Abstract # 13261 Event # 116:

Scheduled for Friday, August 10, 2018 08:30 AM-09:45 AM: (Regency West 1/3) Featured Speaker


40 YEARS OF PRIMATE FIELD RESEARCH: WHERE DO I (WE) GO FROM HERE?

P. A. Garber
Dept. of Anthropology, Univ. of Illinois Urbana-Champaign, Urbana, IL 61801, USA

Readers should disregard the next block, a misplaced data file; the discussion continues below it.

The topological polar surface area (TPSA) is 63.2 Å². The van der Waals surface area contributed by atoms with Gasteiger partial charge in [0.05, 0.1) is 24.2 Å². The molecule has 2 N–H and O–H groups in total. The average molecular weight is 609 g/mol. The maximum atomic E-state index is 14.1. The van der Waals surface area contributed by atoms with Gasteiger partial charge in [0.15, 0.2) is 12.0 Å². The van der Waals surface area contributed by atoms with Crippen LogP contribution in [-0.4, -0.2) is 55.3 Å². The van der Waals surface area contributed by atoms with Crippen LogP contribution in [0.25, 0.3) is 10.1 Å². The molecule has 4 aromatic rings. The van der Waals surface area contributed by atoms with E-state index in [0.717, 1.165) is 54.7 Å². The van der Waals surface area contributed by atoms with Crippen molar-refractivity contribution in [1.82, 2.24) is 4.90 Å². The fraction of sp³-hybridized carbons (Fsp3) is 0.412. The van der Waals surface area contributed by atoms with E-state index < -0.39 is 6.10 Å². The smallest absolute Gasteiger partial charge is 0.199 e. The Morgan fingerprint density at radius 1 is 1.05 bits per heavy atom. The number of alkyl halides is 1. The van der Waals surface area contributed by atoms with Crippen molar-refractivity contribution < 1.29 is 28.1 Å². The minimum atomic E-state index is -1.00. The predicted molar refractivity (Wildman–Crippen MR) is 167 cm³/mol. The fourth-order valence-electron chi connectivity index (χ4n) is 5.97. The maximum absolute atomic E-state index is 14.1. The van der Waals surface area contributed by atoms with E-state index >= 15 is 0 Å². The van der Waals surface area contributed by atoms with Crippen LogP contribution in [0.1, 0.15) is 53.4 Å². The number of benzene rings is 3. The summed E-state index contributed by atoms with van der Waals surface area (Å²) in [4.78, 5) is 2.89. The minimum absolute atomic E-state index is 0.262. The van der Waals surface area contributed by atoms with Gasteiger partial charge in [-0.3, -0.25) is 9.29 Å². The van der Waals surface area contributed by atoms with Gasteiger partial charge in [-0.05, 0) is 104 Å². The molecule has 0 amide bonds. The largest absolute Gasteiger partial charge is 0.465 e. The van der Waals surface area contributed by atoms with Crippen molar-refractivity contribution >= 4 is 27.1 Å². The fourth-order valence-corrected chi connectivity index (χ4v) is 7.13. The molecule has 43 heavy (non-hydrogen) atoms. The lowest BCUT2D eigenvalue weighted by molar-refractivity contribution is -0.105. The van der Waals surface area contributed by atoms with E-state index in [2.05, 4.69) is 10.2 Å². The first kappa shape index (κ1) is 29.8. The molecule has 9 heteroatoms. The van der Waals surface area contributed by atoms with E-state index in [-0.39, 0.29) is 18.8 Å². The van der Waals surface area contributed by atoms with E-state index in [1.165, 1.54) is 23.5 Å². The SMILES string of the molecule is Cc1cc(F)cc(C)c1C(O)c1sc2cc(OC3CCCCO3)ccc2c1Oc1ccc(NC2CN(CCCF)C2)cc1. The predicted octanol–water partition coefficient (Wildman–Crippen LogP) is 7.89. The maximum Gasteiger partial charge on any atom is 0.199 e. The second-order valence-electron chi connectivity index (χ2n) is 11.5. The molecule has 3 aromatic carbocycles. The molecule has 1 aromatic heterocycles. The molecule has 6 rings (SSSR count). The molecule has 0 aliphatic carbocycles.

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     Although our knowledge and theoretical understanding of the behavior, ecology, reproductive biology, and social systems of wild primates have increased remarkably over the past 40 years, we are confronted with the reality that approximately 60% of the worlds’ primate species are threatened, endangered, or critically endangered. Given that the overwhelming destruction to the world’s nonhuman primate community has occurred during the past 100 years, unless primate-habitat countries, international organizations, consumer nations, and global citizens take immediate action to protect primate populations and their habitats, many taxa are likely to become extinct or effectively extinct in the next 25-50 years. In this presentation, I examine the primate extinction crisis facing China, a country of ~1.4 billion people, the world’s second largest economy, and home to 7 genera and 25 species of of lorises, cercopithecines, colobines, and hylobatids. Some 80% of China’s primates are threatened and at least 15 species have total population sizes of <3000 individuals, including 6 species, each with a population size of <500 individuals. Based on an integrated model to assess the global environment, by the year 2100 we expect that between 51-87% of the current range of these primates will overlap with areas of agricultural expansion. I discuss measures that China and other countries can take to protect biodiversity, enhance environmental sustainability, and reduce the dangers of habitat degradation to both their human and nonhuman primate populations. Finally to promote conservation, I encourage field primatologists to include a strong activist component in their research, writing, and teaching.